I find myself now in a strange situation. Nearly sixteen years ago, I stopped writing fiction. A few years later, I wrote a piece of fiction intended to explain why I had so stopped. Now, more than ten years later again, I am trying to compose a passage of fiction that might explain my explanatory piece.

Just stop. Now. Zero goals! You’ve been Ochoa-ed.


Given all of that, and the fact that I read Barley Patch first, expecting to have my life altered forever by the brilliance of Murnane’s images, only to be massively under-impressed, Faces in the Crowd simply had to not suck to move on to the quarterfinals.

And not only is it a trillion times more readable, enjoyable, less-pretentious, and interesting, it’s one of the best books I’ve read in 2014.

I go back to writing the novel whenever I’m not busy with the children. I know I need to generate a structure full of holes so that I can always find a place for myself on the page, inhabit it; I have to remember never to put in more than is necessary, never overlay, never furnish or adorn. Open doors, windows. Raise walls and demolish them.

That’s how you write a self-reflexive, intellectual passage without coming off as someone obsessed with proving how brilliant they are.

Faces in the Crowd is a short novel with three storylines: one of a young translator working at a publishing house in New York obsessed with the poet Gilberto Owen, one of a woman in Mexico City writing a book about ghosts and young translators, and one of Gilberto Owen in Philadelphia dreaming of New York. It’s made up of dozens of short bits that collage, creating a million diverse, beautiful bits, and one complex whole.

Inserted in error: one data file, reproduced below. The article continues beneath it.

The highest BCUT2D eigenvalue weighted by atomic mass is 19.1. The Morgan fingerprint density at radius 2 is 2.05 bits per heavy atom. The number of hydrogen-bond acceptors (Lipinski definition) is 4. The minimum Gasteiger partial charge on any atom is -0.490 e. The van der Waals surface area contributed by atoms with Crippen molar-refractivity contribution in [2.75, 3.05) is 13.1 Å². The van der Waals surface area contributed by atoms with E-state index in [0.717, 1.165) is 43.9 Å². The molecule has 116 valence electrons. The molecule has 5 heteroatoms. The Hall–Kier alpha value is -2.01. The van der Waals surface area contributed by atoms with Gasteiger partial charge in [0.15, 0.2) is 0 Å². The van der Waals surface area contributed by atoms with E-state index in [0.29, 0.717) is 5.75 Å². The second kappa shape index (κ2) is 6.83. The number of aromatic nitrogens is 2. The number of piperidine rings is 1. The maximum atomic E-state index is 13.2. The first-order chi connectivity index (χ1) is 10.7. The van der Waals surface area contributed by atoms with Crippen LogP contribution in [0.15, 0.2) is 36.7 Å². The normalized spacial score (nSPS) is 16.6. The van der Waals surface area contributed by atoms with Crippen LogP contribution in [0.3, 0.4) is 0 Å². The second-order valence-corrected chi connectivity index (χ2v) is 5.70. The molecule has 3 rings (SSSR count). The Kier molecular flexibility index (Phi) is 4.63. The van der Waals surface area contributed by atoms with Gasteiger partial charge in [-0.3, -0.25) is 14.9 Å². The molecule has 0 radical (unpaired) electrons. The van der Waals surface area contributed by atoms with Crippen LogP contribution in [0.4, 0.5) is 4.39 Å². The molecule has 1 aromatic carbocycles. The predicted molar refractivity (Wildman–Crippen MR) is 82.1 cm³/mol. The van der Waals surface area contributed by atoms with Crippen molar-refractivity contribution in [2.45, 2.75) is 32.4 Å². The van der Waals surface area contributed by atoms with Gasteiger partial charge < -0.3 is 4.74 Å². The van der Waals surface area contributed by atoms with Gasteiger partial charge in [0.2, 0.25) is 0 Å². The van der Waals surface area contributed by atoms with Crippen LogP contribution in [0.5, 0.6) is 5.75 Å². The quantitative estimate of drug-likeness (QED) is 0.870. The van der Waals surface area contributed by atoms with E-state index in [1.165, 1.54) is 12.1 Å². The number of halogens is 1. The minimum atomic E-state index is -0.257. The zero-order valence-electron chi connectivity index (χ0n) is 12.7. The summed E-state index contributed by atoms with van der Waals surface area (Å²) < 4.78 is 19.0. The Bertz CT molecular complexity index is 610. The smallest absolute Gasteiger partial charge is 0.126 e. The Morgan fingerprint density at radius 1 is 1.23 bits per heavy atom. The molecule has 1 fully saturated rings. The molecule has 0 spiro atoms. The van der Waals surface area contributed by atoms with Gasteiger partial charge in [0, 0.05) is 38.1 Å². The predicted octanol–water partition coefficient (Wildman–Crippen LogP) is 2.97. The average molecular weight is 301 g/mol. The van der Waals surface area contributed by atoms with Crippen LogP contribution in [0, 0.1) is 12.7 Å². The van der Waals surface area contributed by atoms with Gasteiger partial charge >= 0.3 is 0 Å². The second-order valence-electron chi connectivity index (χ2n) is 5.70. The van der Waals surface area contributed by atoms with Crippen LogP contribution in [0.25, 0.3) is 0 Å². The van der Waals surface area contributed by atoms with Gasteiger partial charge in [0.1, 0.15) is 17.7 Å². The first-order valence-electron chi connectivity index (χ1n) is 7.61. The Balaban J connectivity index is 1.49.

Also, Valeria Luiselli gets a goal—or three—for being funnier than Murnane. This is a bit of a lame example, but the “author” in Mexico City writes a lot of suspect things about her husband, who occasionally reads her manuscript and gets annoyed. Like when she pokes fun at his obsession with zombie films.

I don’t like zombie films. Why did you write that I like zombie films?


Please, cut the zombies.

Or a better example, in relation to Gilberto Owen’s way of defining people:

Owen would’ve said that he spoke with spelling mistakes.

If Barley Patch gets some love for being “new,” for exploring the lines between reality and fiction and how one transforms into the other, Faces in the Crowd gets another goal for this embedded explanation of its structure:

Not a fragmented novel. A horizontal novel, narrated vertically.

But the main point: Reading Faces in the Crowd is enjoyable and stimulating. Barley Patch deserves nothing. Unfortunately, a lot of the review outlets that seek out “innovative” literature seem to have given Murnane way more attention than Luiselli. I’ll red card that shit and redeem the Real Mexican team (and Robben’s god awful shitheel flop) by awarding a penalty kick.

Final result: 3-0 Mexico.


Chad W. Post makes people angry with his swearing, random insults, and dislike of fans of American soccer. Otherwise, he can usually be found reading or trying to buy rights to untranslated works of literature.


Did Faces in the Crowd Deserve to Make it to the Quarterfinals?